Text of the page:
National Gallery of Art: New exhibits opening in September

The National Gallery of Art in Washington, DC.
The National Gallery of Art in Washington, DC. (Public domain photo)

WASHINGTON, August 28, 2014 – Washington’s fall performing arts and museum schedules are about to unfold, and we’ll be covering them here in a series of articles listing the highlights. We hope these previews and highlights will help you book your own learning and entertainment schedules this season.

First up is the National Gallery of Art. As everyone in town already knows, the Gallery boasts one of the finest collections of artworks in the world. But, like most major museums, it also features special showings and traveling exhibits of limited duration.

Here’s a list of exhibits that will be opening at the National Gallery starting in September 2014:


From Neoclassicism to Futurism: Italian Prints and Drawings, 1800–1925

September 1, 2014 – February 1, 2015, Ground Floor of the West Building

The Gallery regards Italian prints and drawings undertaken during the years from 1800-1925 as providing a key to Italian nationalistic sentiment as modern Italy came of age. In the later years during this period, they also chart the gradual rise of Italian Fascism as well as the contribution by Italian artists to what’s generally termed the “Futurist” movement.

Given the historical and artistic importance of these neglected works, the Gallery has amassed a considerable collection of Italian prints and drawings that rivals those collected by Italian museums themselves. This month, the National Gallery is mounting its first exhibit of these fascinating works, allowing many of us to have a glimpse into this interesting artistic tent for the very first time.


Modern American Prints and Drawings from the Kainen Collection

September 1, 2014 – February 1, 2015, Ground Floor of the West Building

This third and final exhibition in this series presents a selection of modern American holdings—exceptional prints and drawings from the first three-quarters of the twentieth century. Collected by Ruth and Jacob Kainen, they are part of a substantial donation consisting primarily of prints, drawings, and rare illustrated books, according to the museum’s write-up.

The Gallery’s description continues:

The first room [of the current exhibit] explores the period leading up to World War II, in which many artists, such as Childe Hassam and Stuart Davis, departed from strict representation. The second room moves toward pure abstraction in the postwar period with works by Jackson Pollock, David Smith, and Willem de Kooning.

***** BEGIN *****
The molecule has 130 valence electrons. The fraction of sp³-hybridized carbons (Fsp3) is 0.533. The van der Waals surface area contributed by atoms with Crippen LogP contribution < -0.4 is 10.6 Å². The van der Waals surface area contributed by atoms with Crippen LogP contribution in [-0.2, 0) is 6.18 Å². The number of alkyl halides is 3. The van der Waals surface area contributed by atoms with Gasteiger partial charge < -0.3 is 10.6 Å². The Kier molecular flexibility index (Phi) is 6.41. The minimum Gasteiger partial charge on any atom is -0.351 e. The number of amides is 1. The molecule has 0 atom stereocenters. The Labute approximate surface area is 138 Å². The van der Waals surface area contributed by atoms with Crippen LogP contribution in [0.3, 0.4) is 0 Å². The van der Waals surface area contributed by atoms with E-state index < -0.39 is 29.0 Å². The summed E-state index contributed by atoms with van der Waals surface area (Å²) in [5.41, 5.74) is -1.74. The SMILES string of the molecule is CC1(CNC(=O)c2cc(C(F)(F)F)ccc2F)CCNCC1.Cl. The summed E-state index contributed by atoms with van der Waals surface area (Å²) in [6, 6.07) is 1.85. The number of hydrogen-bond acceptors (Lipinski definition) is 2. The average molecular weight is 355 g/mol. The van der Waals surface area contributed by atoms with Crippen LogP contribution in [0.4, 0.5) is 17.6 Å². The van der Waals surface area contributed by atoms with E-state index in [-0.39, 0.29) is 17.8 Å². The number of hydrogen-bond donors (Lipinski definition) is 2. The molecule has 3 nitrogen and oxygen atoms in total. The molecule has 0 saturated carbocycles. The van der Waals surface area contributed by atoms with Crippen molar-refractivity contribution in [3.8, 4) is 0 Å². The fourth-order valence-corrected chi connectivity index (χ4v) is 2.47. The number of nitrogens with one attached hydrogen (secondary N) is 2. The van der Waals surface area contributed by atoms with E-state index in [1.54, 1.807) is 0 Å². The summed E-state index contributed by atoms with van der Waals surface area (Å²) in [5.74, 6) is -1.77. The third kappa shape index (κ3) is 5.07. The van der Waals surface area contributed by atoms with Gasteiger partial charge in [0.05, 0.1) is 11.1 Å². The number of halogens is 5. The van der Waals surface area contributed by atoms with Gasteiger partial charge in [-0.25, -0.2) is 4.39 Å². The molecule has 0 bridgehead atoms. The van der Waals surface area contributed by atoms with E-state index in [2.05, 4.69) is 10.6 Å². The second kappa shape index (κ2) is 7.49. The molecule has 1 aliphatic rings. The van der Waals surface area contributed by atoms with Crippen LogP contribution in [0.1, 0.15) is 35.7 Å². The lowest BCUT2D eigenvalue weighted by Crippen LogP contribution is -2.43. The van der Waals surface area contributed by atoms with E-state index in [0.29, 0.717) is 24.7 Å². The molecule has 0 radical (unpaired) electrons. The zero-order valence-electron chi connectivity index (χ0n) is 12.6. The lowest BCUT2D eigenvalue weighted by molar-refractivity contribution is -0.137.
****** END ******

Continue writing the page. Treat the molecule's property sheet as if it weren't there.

From the Library: The Book Illustrations by Romeyn de Hooghe

September 13, 2014 – January 25, 2015, Ground Floor of the West Building

The Gallery regards Romeyn de Hooghe (1645–1708), known primarily as a book illustrator, as a figure who “can help us to unravel the complexities of the late Dutch Golden Age.”

The Gallery’s write-up further notes that

At a time when the Dutch Republic enjoyed great wealth and colonial expansion while also becoming embroiled in often tense interactions with its European neighbors, de Hooghe was commissioned for all manner of book projects. He provided etchings and decorative frontispieces for scholarly works, such as emblem books, histories, and works of literature, many of which he also authored; he illustrated works of piety, cartography, and festival books; and he published, sometimes anonymously, political satire and commentary. De Hooghe was involved in all aspects of late seventeenth-century life. Though we do not know where he studied, this prolific artist was certainly influenced by the work of Sir Peter Paul Rubens (1577–1640), and in turn he influenced many printmakers and illustrators of the early eighteenth century.

In spite of all this, de Hooghe was forgotten and neglected until fairly recently. This exhibit is meant to introduce his work and times to a new century.


Captain Linnaeus Tripe: Photographer of India and Burma, 1852–1860

September 21, 2014 – January 4, 2015, Ground Floor of the West Building

In association with the New York Metropolitan Museum of Art and London’s Victoria and Albert Museum, the National Gallery has collaborated in mounting the first major traveling exhibition of photographs by Captain Linnaeus Tripe (1822–1902). Captain Tripe, under the East India Company banner, took numerous, excellent photographs of monuments, religious buildings and landscapes, primarily in India and Burma (currently known as Myanmar), revealing many of these pictorial subjects to Western eyes for the very first time. Museum fans in DC, New York and the UK will get a chance to encounter Captain Tripe’s photography anew in this traveling collection of 60 works,

After the exhibit wraps here on January 4, 2015, it will open at the Metropolitan Museum of Art, New York, running from February 24–May 25, 2015; and then travel to the Victoria & Albert Museum, London, where it will run from June 23–October 11, 2015.

WHERE: The National Gallery of Art complex is located on the National Mall between 3rd and 9th Streets NW along Constitution Avenue NW.

The address: 6th Street and Constitution Avenue NW Washington, DC.

Monday–Saturday: 10:00 a.m.–5:00 p.m.
Sunday: 11:00 a.m.–6:00 p.m.

Sculpture Garden Summer Hours:
 Monday–Thursday & Saturday, 10:00 a.m.–7:00 p.m.
Friday, 10:00 a.m.–9:30 p.m.
Sunday, 11:00 a.m.–7:00 p.m.

The Gallery is Closed:
 Christmas Day, December 25, and New Year’s Day, January 1.

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